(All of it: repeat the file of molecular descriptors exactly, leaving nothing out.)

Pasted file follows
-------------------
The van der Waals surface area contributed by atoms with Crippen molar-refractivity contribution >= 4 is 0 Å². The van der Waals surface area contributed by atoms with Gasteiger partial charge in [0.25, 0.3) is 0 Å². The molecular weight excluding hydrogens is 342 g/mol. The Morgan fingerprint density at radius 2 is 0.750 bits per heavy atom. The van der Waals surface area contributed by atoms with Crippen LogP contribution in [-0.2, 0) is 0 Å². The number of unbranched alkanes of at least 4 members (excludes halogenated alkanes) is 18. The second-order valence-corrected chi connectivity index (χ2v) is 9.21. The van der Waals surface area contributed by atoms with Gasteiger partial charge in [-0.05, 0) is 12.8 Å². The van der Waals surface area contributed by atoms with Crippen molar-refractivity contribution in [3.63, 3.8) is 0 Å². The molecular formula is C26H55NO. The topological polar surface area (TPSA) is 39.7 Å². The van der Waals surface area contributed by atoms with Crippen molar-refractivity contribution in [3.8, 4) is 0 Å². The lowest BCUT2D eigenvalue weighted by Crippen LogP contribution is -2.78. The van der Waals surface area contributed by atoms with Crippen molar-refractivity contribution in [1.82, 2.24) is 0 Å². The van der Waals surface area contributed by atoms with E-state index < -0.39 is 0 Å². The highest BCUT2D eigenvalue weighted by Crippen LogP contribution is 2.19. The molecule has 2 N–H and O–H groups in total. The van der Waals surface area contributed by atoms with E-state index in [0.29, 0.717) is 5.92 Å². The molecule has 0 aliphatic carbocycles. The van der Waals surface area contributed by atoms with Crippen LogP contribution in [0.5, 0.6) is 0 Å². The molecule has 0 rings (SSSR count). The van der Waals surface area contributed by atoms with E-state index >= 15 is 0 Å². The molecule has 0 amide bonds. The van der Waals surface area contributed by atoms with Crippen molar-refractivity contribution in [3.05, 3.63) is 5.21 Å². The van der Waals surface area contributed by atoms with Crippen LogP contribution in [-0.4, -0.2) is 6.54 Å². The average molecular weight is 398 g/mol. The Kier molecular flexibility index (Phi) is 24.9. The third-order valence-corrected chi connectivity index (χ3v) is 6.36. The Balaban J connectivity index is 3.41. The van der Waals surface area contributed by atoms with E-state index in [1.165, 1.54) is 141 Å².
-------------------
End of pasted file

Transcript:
The van der Waals surface area contributed by atoms with Crippen molar-refractivity contribution >= 4 is 0 Å². The van der Waals surface area contributed by atoms with Gasteiger partial charge in [0.25, 0.3) is 0 Å². The molecular weight excluding hydrogens is 342 g/mol. The Morgan fingerprint density at radius 2 is 0.750 bits per heavy atom. The van der Waals surface area contributed by atoms with Crippen LogP contribution in [-0.2, 0) is 0 Å². The number of unbranched alkanes of at least 4 members (excludes halogenated alkanes) is 18. The second-order valence-corrected chi connectivity index (χ2v) is 9.21. The van der Waals surface area contributed by atoms with Gasteiger partial charge in [-0.05, 0) is 12.8 Å². The van der Waals surface area contributed by atoms with Crippen molar-refractivity contribution in [3.63, 3.8) is 0 Å². The molecular formula is C26H55NO. The topological polar surface area (TPSA) is 39.7 Å². The van der Waals surface area contributed by atoms with Crippen molar-refractivity contribution in [3.8, 4) is 0 Å². The lowest BCUT2D eigenvalue weighted by Crippen LogP contribution is -2.78. The van der Waals surface area contributed by atoms with Crippen molar-refractivity contribution in [1.82, 2.24) is 0 Å². The van der Waals surface area contributed by atoms with E-state index < -0.39 is 0 Å². The highest BCUT2D eigenvalue weighted by Crippen LogP contribution is 2.19. The molecule has 2 N–H and O–H groups in total. The van der Waals surface area contributed by atoms with E-state index in [0.29, 0.717) is 5.92 Å². The molecule has 0 aliphatic carbocycles. The van der Waals surface area contributed by atoms with Crippen LogP contribution in [0.5, 0.6) is 0 Å². The molecule has 0 rings (SSSR count). The van der Waals surface area contributed by atoms with E-state index >= 15 is 0 Å². The molecule has 0 amide bonds. The van der Waals surface area contributed by atoms with Crippen molar-refractivity contribution in [3.05, 3.63) is 5.21 Å². The van der Waals surface area contributed by atoms with Crippen LogP contribution in [-0.4, -0.2) is 6.54 Å². The average molecular weight is 398 g/mol. The Kier molecular flexibility index (Phi) is 24.9. The third-order valence-corrected chi connectivity index (χ3v) is 6.36. The Balaban J connectivity index is 3.41. The van der Waals surface area contributed by atoms with E-state index in [1.165, 1.54) is 141 Å².